3. Include your brothers and sisters, aunts and uncles, grandparents, great-grandparents, and brothers and sisters of your grandparents and great-grandparents. You will later realize how valuable having the extended family listed in your family tree is when you begin searching databases for records. A common problem people have is they have difficulties finding their grandparents in a database. But when they search for their grandparents’ siblings, they find additional information about their grandparents, such as alternative names and nicknames. Do not under estimate the value of your extended family!
  4. Collect all of the vital details on every relative in your basic family tree. Look at any documents you may have, and begin to talk to your extended family and ask for these dates. The more accurately you collect and record birth, marriage, and death dates, the better opportunities you will have when searching for records later on. At a minimum be sure to get estimated dates, even if your grandmother’s memory is a bit foggy. Other dates to consider are immigration arrival, naturalization, passport application, and divorce dates.
  5. Find documents to support your dates and names. Ask your family to provide you with documents that you can keep or make copies of that show proof of names and vital dates of your relatives. You will use these documents to confirm the information you think you have, and serve as annotations to remind you why the information is actually accurate. Your tree may be simple and small now, so you might think you can remember where you got all the little bits of information, but in the long run you’re going to forget, so you should start learning how to annotate right away. You will understand how important annotations are when you start to look at information other people have put into their trees. You will start to wonder how they knew your great-great-grandmother’s birthdate, and if they’ve annotated it, you’ll know where they got that information.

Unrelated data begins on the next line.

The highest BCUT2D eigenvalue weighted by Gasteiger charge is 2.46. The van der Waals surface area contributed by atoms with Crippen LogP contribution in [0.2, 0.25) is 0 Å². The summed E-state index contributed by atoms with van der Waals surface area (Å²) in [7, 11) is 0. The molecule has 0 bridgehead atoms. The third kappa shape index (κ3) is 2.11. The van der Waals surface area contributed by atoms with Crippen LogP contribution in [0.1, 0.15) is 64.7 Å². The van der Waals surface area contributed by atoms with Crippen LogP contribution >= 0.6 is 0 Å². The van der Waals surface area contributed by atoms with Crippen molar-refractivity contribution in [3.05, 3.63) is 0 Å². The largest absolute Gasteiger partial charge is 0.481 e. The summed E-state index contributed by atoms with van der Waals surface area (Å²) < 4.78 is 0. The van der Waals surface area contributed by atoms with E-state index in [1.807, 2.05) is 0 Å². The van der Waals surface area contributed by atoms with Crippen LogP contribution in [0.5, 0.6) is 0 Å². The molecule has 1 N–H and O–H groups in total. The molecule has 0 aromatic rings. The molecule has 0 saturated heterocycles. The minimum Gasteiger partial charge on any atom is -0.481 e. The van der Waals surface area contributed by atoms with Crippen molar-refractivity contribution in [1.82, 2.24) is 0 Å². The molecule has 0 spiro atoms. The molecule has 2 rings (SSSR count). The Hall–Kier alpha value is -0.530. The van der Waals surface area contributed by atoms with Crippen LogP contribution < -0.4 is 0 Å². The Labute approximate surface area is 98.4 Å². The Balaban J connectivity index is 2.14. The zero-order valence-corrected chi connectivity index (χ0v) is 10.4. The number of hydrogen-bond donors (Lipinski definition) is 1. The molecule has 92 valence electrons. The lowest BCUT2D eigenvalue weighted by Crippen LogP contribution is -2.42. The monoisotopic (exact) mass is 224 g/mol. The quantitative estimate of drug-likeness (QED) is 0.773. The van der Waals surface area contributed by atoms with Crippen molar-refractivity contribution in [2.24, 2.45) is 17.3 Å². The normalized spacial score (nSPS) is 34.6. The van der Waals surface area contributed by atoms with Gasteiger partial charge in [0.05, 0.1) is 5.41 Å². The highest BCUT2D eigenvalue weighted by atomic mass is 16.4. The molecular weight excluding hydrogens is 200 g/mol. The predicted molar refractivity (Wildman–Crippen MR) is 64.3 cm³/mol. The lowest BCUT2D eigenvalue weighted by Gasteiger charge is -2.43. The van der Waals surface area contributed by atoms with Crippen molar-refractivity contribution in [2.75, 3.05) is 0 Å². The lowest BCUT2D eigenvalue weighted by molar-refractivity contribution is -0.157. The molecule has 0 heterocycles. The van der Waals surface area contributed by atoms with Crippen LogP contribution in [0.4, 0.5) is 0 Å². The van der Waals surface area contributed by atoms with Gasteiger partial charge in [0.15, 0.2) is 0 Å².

6. Search online databases for additional records, details, and other researchers who are investigating the same ancestors. Once you’ve got a foundational tree, you should start searching online. There are a tremendous number of free and paid resources on the Internet. Many government documents, such as the Census, has been indexed and scanned for discovering more information about your family. As you begin to discover documents online, you’ll start getting excited, especially when you unlock connections to a distant place. But be very weary about what you find online. Just because a name matches up, it doesn’t mean it’s your relative. You need to learn how to cross-correlate various details so be sure the records are correct. Otherwise, you’ll screw up your family tree significantly, and need to start over.
  7. Visit and write to places that have records that are not online to find further information and records for your ancestors. You can find a lot of valuable information in historical societies, government records offices, libraries, churches, synagogues, and small town mayors. You may think there are a lot of records online, but there’s an even larger number of records offline. Do not overlook or neglect these sources, as they’re often containing more treasure than the online databases. And, it gives you a chance to start putting together the puzzle in a really large way, as you start to see details of their lives.